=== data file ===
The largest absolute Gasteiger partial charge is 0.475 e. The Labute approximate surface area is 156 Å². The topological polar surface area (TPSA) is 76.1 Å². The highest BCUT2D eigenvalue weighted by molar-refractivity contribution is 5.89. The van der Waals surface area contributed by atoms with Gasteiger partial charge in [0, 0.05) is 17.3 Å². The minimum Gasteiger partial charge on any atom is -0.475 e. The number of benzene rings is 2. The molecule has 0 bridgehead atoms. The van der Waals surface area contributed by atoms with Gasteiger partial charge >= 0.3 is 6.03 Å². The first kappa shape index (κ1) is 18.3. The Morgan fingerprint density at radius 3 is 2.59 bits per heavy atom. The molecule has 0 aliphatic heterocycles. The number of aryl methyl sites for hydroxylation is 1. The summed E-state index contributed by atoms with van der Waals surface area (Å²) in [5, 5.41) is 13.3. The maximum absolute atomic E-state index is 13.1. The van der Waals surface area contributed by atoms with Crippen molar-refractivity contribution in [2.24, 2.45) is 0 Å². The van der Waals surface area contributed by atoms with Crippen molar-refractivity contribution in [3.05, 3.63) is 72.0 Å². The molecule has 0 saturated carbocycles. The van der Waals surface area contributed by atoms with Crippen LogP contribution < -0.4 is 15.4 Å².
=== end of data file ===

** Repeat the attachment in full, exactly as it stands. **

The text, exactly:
The largest absolute Gasteiger partial charge is 0.475 e. The Labute approximate surface area is 156 Å². The topological polar surface area (TPSA) is 76.1 Å². The highest BCUT2D eigenvalue weighted by molar-refractivity contribution is 5.89. The van der Waals surface area contributed by atoms with Gasteiger partial charge in [0, 0.05) is 17.3 Å². The minimum Gasteiger partial charge on any atom is -0.475 e. The number of benzene rings is 2. The molecule has 0 bridgehead atoms. The van der Waals surface area contributed by atoms with Gasteiger partial charge >= 0.3 is 6.03 Å². The first kappa shape index (κ1) is 18.3. The Morgan fingerprint density at radius 3 is 2.59 bits per heavy atom. The molecule has 0 aliphatic heterocycles. The number of aryl methyl sites for hydroxylation is 1. The summed E-state index contributed by atoms with van der Waals surface area (Å²) in [5, 5.41) is 13.3. The maximum absolute atomic E-state index is 13.1. The van der Waals surface area contributed by atoms with Crippen molar-refractivity contribution in [2.24, 2.45) is 0 Å². The van der Waals surface area contributed by atoms with Crippen molar-refractivity contribution in [3.05, 3.63) is 72.0 Å². The molecule has 0 saturated carbocycles. The van der Waals surface area contributed by atoms with Crippen LogP contribution < -0.4 is 15.4 Å².